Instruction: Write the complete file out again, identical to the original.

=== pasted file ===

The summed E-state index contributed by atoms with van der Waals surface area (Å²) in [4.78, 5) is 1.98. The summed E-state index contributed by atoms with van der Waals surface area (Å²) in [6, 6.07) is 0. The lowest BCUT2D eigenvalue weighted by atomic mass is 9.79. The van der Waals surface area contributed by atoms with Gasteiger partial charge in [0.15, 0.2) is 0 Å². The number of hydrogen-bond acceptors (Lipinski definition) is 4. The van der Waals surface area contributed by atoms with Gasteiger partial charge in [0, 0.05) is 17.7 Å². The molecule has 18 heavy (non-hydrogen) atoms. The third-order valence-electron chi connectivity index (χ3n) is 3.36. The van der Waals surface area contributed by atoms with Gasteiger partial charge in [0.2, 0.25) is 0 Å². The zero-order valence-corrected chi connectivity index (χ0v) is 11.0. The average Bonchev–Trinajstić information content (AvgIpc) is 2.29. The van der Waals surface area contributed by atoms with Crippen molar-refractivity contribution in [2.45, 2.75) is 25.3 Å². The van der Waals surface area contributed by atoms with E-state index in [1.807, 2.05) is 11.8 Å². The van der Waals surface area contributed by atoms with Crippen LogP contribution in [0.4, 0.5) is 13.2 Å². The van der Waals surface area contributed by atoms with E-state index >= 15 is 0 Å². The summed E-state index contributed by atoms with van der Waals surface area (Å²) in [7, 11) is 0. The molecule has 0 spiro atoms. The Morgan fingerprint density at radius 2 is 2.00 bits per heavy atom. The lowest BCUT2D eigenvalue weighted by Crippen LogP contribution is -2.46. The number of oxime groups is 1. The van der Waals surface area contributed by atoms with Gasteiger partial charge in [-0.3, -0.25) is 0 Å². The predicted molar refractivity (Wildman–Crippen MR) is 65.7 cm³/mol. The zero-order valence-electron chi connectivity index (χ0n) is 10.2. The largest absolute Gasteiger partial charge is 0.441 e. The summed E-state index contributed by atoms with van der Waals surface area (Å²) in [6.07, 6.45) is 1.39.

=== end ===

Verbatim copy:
The summed E-state index contributed by atoms with van der Waals surface area (Å²) in [4.78, 5) is 1.98. The summed E-state index contributed by atoms with van der Waals surface area (Å²) in [6, 6.07) is 0. The lowest BCUT2D eigenvalue weighted by atomic mass is 9.79. The van der Waals surface area contributed by atoms with Gasteiger partial charge in [0.15, 0.2) is 0 Å². The number of hydrogen-bond acceptors (Lipinski definition) is 4. The van der Waals surface area contributed by atoms with Gasteiger partial charge in [0, 0.05) is 17.7 Å². The molecule has 18 heavy (non-hydrogen) atoms. The third-order valence-electron chi connectivity index (χ3n) is 3.36. The van der Waals surface area contributed by atoms with Gasteiger partial charge in [0.2, 0.25) is 0 Å². The zero-order valence-corrected chi connectivity index (χ0v) is 11.0. The average Bonchev–Trinajstić information content (AvgIpc) is 2.29. The van der Waals surface area contributed by atoms with Crippen molar-refractivity contribution in [2.45, 2.75) is 25.3 Å². The van der Waals surface area contributed by atoms with E-state index in [1.807, 2.05) is 11.8 Å². The van der Waals surface area contributed by atoms with Crippen LogP contribution in [0.4, 0.5) is 13.2 Å². The van der Waals surface area contributed by atoms with E-state index >= 15 is 0 Å². The summed E-state index contributed by atoms with van der Waals surface area (Å²) in [7, 11) is 0. The molecule has 0 spiro atoms. The Morgan fingerprint density at radius 2 is 2.00 bits per heavy atom. The lowest BCUT2D eigenvalue weighted by Crippen LogP contribution is -2.46. The number of oxime groups is 1. The van der Waals surface area contributed by atoms with Gasteiger partial charge in [-0.3, -0.25) is 0 Å². The predicted molar refractivity (Wildman–Crippen MR) is 65.7 cm³/mol. The zero-order valence-electron chi connectivity index (χ0n) is 10.2. The largest absolute Gasteiger partial charge is 0.441 e. The summed E-state index contributed by atoms with van der Waals surface area (Å²) in [6.07, 6.45) is 1.39.